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Middle School

No Ice Skates, No Rink, No Talent: NO PROBLEM!

Submitted by Rich on Sat, 01/27/2018 - 21:55

Almost everyone enjoys watching the figure skating events in the Winter Olympic Games!  But only a select few worldwide with the required skills and God given talent have the opportunity to compete.  What about the rest of us?  We can’t even imagine how the Olympians manage to perform all of those fancy quad jumps and camel, layback, upright, and sit spins.  But we can sit in a chair, and with the right chair, we too can do a sit spin of sorts!  Add PocketLab and we can also learn some physics about conservation of angular momentum.

Maker Project: Voyager and littleBits™ Pet Monitor

Submitted by Rich on Fri, 01/19/2018 - 22:31

Have you ever wondered what your dog does all day long while you are at work?  Is resting the major “activity” or is there some occasional wandering?  Is there silence or periodic barking, such as when the mailman comes or a squirrel is seen through a window?  The author of this lesson has a couple of schnauzers, known for their predisposition for barking.  “Welcome to the Bark Side” is a frequent phrase voiced to passersby while I am taking the schnauzers for a walk.  But how much do they bark when cooped up in the house and I am out someplace?   And do they move around a lot or mostly nap

PocketLab Voyager Rides Anki OVERDRIVE Supercar

Submitted by Rich on Mon, 01/08/2018 - 21:07

People of all ages have enjoyed playing with toy race cars for many decades.  Anki OVERDRIVE is currently one of the most popular and technologically advanced race car sets available in the marketplace.  Why not attach Voyager to an Anki supercar and give your students a fun way to study angular velocity?!  Each student group can design there own racetrack and obtain a Voyager snapshot of angular velocity vs.

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Grade Level

LED Flame Lamp: Random or Cyclical Illumination?

Submitted by Rich on Wed, 01/03/2018 - 19:00

Late in 2017 a handful of companies began selling LED flame lamps that do a great job of simulating an actual burning fire. The illumination is bright, has a color temperature of a warm orange flame, and the light produces negligible heat while running at under 5 watts of electric power. This light seems to be a great replacement for traditional gas lanterns, hurricane lamps, and oil lamps.  The simulated flame is unbelievably realistic in the flame light purchased by the author. No obvious pattern could be detected in the flickering LED flame by observing the light with the eye.

Grade Level

Programming Exercise: Voyager Light Sensor Drives a Scratch Program of the Eye

Submitted by Rich on Sun, 12/10/2017 - 22:01

The eye is one of the many marvels of the human body.  The colored iris of the eye, surrounding the pupil, acts as a diaphragm to keep the amount of light entering the eye fairly constant.  If you walk out the door of your house to a sunny yard, the iris opening gets smaller letting less light into your eye.  If you enter a dark room after watching your favorite television program, the iris gets larger to allow more light to enter your eye.  This is a protective reflex, as too much light could damage the retina, which is where the image forms in the eye, similar to the film of a traditional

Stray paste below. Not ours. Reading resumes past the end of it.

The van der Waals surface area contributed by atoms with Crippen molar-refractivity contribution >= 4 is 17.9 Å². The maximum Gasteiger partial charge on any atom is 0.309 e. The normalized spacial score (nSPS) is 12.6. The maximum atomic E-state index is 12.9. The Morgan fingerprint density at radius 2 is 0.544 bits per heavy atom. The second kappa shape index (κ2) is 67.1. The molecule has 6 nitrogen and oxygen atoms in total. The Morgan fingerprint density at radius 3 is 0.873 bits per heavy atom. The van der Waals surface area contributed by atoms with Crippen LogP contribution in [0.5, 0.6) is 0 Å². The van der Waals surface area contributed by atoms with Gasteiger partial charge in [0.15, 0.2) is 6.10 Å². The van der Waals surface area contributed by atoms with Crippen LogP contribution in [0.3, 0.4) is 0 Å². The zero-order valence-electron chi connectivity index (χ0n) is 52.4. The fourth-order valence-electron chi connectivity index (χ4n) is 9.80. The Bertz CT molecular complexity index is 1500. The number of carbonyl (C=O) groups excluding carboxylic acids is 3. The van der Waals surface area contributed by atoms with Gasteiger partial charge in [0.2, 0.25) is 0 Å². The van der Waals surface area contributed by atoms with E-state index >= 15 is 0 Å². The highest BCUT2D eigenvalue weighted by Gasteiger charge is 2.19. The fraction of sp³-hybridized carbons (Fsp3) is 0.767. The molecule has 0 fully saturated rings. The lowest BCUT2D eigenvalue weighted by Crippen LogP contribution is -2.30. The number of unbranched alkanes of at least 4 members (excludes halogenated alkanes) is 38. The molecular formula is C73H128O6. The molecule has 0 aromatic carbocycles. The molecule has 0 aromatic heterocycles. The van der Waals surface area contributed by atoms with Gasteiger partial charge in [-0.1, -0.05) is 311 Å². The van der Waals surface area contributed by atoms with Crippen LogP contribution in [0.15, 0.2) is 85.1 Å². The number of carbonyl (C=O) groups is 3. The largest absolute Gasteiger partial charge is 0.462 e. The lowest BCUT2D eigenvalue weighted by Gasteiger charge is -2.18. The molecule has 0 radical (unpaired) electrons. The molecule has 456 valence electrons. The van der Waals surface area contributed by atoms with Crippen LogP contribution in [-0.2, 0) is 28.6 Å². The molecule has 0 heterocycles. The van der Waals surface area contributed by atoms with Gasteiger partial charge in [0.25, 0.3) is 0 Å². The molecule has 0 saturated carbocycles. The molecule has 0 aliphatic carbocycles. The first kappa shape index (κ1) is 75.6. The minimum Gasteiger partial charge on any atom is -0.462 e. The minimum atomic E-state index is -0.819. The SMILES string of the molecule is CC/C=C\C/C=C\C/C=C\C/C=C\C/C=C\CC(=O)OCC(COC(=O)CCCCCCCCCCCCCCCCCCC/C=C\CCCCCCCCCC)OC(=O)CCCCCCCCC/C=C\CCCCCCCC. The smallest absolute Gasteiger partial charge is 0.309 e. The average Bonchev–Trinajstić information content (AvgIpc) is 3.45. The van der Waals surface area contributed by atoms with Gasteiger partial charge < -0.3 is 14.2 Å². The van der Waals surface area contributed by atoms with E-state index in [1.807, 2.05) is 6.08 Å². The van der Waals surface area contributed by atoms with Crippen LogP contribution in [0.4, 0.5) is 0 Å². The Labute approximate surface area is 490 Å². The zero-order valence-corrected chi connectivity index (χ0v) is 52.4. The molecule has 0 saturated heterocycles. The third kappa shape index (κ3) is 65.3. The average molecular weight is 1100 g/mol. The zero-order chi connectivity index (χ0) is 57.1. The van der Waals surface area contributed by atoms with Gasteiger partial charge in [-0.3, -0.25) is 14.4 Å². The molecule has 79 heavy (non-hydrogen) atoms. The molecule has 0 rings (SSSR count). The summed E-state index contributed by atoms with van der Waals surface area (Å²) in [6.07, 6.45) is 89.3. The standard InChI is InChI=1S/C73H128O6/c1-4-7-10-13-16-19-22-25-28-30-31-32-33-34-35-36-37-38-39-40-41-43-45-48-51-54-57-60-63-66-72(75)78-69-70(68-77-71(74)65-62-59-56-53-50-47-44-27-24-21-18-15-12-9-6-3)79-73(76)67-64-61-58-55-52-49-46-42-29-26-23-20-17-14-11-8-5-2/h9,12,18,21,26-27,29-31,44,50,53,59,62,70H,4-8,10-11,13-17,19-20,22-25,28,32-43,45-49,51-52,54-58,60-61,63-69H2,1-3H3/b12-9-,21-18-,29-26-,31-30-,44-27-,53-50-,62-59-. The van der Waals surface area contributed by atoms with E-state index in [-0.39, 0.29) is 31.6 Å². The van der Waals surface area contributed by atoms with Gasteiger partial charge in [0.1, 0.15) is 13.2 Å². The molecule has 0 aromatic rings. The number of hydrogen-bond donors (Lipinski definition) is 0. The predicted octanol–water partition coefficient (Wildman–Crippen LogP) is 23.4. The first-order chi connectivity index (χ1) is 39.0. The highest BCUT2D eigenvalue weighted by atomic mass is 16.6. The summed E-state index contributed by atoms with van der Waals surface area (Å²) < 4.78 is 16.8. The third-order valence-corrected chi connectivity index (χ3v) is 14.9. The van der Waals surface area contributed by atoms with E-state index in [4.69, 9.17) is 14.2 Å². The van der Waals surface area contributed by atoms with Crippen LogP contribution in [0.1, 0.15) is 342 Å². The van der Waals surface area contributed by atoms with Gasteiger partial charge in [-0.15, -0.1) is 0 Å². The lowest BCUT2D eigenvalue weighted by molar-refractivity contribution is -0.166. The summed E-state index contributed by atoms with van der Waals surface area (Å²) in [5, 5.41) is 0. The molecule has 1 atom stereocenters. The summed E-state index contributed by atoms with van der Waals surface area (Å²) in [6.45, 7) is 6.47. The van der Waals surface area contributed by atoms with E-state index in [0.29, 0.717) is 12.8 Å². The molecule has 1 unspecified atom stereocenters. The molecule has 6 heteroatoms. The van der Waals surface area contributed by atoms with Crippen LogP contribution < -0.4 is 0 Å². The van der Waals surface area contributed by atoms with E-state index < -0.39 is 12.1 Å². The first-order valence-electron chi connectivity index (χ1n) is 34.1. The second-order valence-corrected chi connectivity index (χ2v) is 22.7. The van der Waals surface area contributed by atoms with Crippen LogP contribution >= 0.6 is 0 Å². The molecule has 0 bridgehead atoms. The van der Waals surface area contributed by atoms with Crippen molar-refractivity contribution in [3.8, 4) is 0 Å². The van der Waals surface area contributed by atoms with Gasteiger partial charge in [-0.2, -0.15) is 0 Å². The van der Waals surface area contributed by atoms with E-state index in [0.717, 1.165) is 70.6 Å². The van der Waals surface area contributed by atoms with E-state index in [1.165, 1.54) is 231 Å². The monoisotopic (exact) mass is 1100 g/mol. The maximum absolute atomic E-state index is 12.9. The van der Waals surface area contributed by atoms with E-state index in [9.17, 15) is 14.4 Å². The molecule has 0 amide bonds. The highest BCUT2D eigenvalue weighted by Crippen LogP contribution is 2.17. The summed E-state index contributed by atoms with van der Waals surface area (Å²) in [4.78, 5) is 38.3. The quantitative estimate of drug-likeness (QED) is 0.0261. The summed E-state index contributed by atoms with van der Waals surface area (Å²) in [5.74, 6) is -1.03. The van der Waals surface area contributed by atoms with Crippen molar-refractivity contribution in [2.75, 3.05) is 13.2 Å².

Grade Level

A Respiration Study with Voyager and Scratch Programming

Submitted by Rich on Wed, 12/06/2017 - 20:13

This lesson is motivated by a respiration study using a FLIR ONE™ thermal camera in conjunction with the Vernier Thermal Analysis Plus app. Using Voyager and the PocketLab Temperature Probe, however, allows students to investigate respiration at a fraction of the cost of a thermal camera. The response time for the Temperature Probe is rapid enough to observe temperature differences in the air inhaled and exhaled through the mouth during the process of respiration.

Grade Level

Voyager & Ozobot: Teaming Up to Study Kepler’s Law of Equal Areas

Submitted by Rich on Tue, 08/08/2017 - 19:45

Although there are a number of Web-based screen animations illustrating Kepler’s Law of Equal Areas, there are virtually no widespread physical demonstrations using actual hardware—at least not until Ozobot made the scene!  Now with Voyager and Ozobot working together as a team, the motion can be visualized and studied quantitatively

Grade Level

PocketLab Voyager: A Study of Color Reflectivity

Submitted by Rich on Mon, 07/31/2017 - 20:31

A common experiment for studying the reflectivity of different colored surfaces makes use of colored construction paper, aluminum foil, a light source, and a light sensor.  Voyager’s light sensor and the little flashlight included with the Explorer Kit are perfect tools for performing this experiment.  Empty graphs and data tables suitable for copying for student use are included with this lesson.

Grade Level

Voyager & Ozobot: A STEM Team to Study Linear Motion

Submitted by Rich on Sun, 07/30/2017 - 16:45

Ozobot “Evo” (ozobot.com) is a tiny one-inch diameter robot that can be quickly programmed using a Google Blockly dialect known as OzoBlockly (ozoblockly.com).  This lesson combines the ability to program Ozobot to move freely in a straight line with Voyager’s ability to sense the resulting motion through its range finder.  Students compute the slope of the resulting position versus time graph to determine Ozobot’s velocity.

Grade Level